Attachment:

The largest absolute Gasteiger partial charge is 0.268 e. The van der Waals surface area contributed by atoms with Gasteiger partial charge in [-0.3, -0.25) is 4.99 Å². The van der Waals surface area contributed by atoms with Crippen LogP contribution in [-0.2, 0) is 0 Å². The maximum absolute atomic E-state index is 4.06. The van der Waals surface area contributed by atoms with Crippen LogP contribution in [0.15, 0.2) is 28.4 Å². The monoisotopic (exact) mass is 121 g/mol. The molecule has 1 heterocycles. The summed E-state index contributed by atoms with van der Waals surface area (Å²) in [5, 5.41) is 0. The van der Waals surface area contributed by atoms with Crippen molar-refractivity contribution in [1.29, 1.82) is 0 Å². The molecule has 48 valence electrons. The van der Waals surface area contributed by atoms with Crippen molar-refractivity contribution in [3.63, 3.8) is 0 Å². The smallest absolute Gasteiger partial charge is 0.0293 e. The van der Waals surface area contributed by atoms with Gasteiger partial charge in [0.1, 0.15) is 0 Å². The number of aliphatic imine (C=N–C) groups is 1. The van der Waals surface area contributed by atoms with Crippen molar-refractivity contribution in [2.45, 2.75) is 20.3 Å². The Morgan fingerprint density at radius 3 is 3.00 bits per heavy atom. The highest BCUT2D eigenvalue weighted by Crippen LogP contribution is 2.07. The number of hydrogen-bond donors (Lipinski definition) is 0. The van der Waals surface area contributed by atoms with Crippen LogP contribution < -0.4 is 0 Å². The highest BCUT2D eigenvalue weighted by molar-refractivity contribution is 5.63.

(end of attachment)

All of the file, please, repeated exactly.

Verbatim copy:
The largest absolute Gasteiger partial charge is 0.268 e. The van der Waals surface area contributed by atoms with Gasteiger partial charge in [-0.3, -0.25) is 4.99 Å². The van der Waals surface area contributed by atoms with Crippen LogP contribution in [-0.2, 0) is 0 Å². The maximum absolute atomic E-state index is 4.06. The van der Waals surface area contributed by atoms with Crippen LogP contribution in [0.15, 0.2) is 28.4 Å². The monoisotopic (exact) mass is 121 g/mol. The molecule has 1 heterocycles. The summed E-state index contributed by atoms with van der Waals surface area (Å²) in [5, 5.41) is 0. The van der Waals surface area contributed by atoms with Crippen molar-refractivity contribution in [1.29, 1.82) is 0 Å². The molecule has 48 valence electrons. The van der Waals surface area contributed by atoms with Crippen molar-refractivity contribution in [3.63, 3.8) is 0 Å². The smallest absolute Gasteiger partial charge is 0.0293 e. The van der Waals surface area contributed by atoms with Gasteiger partial charge in [0.1, 0.15) is 0 Å². The number of aliphatic imine (C=N–C) groups is 1. The van der Waals surface area contributed by atoms with Crippen molar-refractivity contribution in [2.45, 2.75) is 20.3 Å². The Morgan fingerprint density at radius 3 is 3.00 bits per heavy atom. The highest BCUT2D eigenvalue weighted by Crippen LogP contribution is 2.07. The number of hydrogen-bond donors (Lipinski definition) is 0. The van der Waals surface area contributed by atoms with Crippen LogP contribution < -0.4 is 0 Å². The highest BCUT2D eigenvalue weighted by molar-refractivity contribution is 5.63.